[Pharo-project] Smalltalk, git, files, the universe and everything...okay not everything:)

Miguel Cobá miguel.coba at gmail.com
Wed Apr 20 19:16:01 CEST 2011

I want to comment. As already Camillo said, git has nothing intrinsic
with files. It only stores bytestrings and the commit id is the sha1 of
that bytestring. When comparing a version with other it just compares
the content of the object (bytestring). This is marvelous explained here
with ruby and the unix command line:


So the ideal would be that the SCM of Smalltalk it just used blobs to
store method source code  (because as beatiful that the image is all
objects and turtles all the way down, at the end of the day when we
program and write classes and methos we are writing text, just text,
that the image behind the scene transform in live objects).

In an example:

I modify my package that is stored in git somehow. I modify 3 class and
15 methods from those three classes so my package is dirty.

Now I want to commit my changes, so my hypothetical git-enabled-SCM
visit each modified class and stores the string representation of each
method (and class) modified (or just parses the changes file and convert
each chunk in a blog) in a git blob. See, it just takes each source code
string I entered into the image and convert it to blob.
Then creates a tree git object grouping all those commits and finally
creates a commit git object with the metadata and the pointer to the
ancestry as required.
All of this is stored locally in my local git repository.

Finally a push will well, push, the changes to github for all  to use.

When I want to update my image with the new version of Seaside for
example (that supposedly is already on github) I just pull the objects
that aren't in my local repository and then merge them with my local
changes if any.

Then my git-enabled-SCM will just load the git objects (commit, tree and
blob) in the image and on the fly extract the bytstring and applies the
changes to the image (merging as needed so that the image is the live
object representation of the git objects that we are loading).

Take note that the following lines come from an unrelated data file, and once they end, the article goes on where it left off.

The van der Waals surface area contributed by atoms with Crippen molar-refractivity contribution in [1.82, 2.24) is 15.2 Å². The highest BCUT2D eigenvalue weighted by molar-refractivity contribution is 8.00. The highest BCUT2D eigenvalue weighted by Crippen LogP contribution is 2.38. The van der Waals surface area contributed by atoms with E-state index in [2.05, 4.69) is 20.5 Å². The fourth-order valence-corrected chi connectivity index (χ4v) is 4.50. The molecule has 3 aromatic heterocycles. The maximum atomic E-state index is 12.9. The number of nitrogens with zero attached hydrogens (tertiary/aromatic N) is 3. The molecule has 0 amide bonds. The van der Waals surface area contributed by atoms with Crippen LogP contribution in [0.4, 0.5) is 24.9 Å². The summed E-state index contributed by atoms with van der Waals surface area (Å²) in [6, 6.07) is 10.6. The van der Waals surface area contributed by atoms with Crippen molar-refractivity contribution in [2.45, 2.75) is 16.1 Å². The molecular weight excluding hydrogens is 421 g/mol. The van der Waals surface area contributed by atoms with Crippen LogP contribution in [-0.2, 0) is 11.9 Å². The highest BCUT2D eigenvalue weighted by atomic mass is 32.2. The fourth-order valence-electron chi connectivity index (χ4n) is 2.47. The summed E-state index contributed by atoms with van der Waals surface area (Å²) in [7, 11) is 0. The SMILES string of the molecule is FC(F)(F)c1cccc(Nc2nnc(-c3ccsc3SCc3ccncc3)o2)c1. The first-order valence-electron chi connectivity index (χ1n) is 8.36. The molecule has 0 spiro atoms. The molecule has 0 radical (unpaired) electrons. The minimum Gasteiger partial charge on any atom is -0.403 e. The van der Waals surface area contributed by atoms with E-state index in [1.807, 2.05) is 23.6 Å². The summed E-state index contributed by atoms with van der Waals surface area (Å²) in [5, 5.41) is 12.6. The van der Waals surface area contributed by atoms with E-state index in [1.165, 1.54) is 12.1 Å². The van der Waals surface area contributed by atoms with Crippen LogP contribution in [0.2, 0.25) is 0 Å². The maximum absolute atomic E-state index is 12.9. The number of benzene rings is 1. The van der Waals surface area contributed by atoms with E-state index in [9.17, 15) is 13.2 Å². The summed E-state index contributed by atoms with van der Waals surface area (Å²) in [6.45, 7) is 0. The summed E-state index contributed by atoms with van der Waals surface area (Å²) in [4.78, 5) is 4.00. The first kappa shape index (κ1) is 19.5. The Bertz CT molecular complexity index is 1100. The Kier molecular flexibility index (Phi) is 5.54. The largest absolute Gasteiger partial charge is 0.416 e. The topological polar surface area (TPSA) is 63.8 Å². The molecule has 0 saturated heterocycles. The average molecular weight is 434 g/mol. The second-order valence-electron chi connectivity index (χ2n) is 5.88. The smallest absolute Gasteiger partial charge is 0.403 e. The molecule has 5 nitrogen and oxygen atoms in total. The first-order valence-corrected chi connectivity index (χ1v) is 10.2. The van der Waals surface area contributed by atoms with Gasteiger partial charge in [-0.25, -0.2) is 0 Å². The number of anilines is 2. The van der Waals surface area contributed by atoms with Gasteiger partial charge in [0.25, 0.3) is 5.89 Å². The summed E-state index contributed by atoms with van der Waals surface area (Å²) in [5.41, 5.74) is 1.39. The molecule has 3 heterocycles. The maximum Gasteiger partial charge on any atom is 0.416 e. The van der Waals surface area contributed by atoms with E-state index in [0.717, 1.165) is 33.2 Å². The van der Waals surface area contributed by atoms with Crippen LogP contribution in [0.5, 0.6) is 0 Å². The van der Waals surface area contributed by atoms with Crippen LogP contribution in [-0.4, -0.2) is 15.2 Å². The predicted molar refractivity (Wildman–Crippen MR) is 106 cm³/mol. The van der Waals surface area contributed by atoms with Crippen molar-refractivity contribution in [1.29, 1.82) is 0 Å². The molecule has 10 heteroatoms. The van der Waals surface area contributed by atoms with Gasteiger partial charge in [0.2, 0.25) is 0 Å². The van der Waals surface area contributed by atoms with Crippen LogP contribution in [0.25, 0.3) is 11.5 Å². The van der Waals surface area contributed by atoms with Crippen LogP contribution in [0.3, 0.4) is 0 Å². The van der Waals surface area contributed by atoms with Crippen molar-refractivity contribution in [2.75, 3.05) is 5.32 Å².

Of course the devil is in the details but I can't see the impossibility
(other than the man-hours, time and money resources required) of using
git  (and something like github) for Pharo and Squeak.


El mié, 20-04-2011 a las 09:01 -0700, Dale Henrichs escribió:
> Smalltalk is not file-based. For better or for worse. 
> The fundamental problem with Smalltalk is that it is image-based. 
> Removing a method from a file is not sufficient to remove the method from the image.
> Change sets were invented to provide a file-based solution to the "how do I remove a method from the image" problem.
> A filein (the one used to initialize your image) plus a series of change sets applied in the right order is the file-based methodology for managing an image. 
> Change sets are integral to Smalltalk.
> Name another language that uses change sets ... 
> I cannot distribute a fresh set of source files to _upgrade_ an already installed application. I have to supply change sets and those change sets have to specific to the version that is installed in the image ...
> Remember the problem is "how do I remove a method from the image".
> The image is a data base, not an executable program, when you load code you also migrate/modify the objects in your "data base".
> Name another language that does this....
> Monticello was invented along the way ... I cannot speak to the original motivation, but I can say that with Monticello I _can_ distribute a fresh set of source files to _upgrade_ an already installed application.
> Monticello does this by having a meta model that describes the complete application. The meta model is not a "source file" it is a serialized object graph.
> Monticello dynamically creates a change set by comparing the meta model of the loaded application with the meta model of the incoming "source code".
> Name another language that does this....
> So the meat and potatoes of a Monticello mcz file is a binary chunk of data....
> What does git do with binary data? What do humans do with binary data?
> You need a tool that takes the binary data and makes it readable for the poor developers who cannot unzip and deserialize a binary stream of bits on sight.
> Enter SqueakSource and SmalltalkHub....
> This is where we are today.
> Can Smalltalk development be based on files....certainly everyone was doing file-based development in 1985, but the Smalltalk environments of the day migrated away from files ...
> In 1985 I was writing tools to store files and change sets in RCS ... the original ChangeSorter was based on my work back then...
> In 1993 I was working on tools that stored Smalltalk source meta data using PKZIP ... 
> ENVY stores source meta data into a custom data base....
> Store stores source meta data in an RDB...
> In 2011 I am working on tools that store Smalltalk source meta data using zip ...
> Smalltalk is image-base and the "standard" development tools just don't fit ... for better or for worse ...
> Sooooo, we can complain that we are not using git, but there are very good reasons for not using git ... today.
> Just because 20 years of evolution has moved Smalltalk away from using files in the traditional manner, doesn't mean that it won't evolve back to using files, but until the evolution happens, we need tools like SqueakSource3 and SmalltalkHub to support the _current_ model.
> Dale

Miguel Cobá

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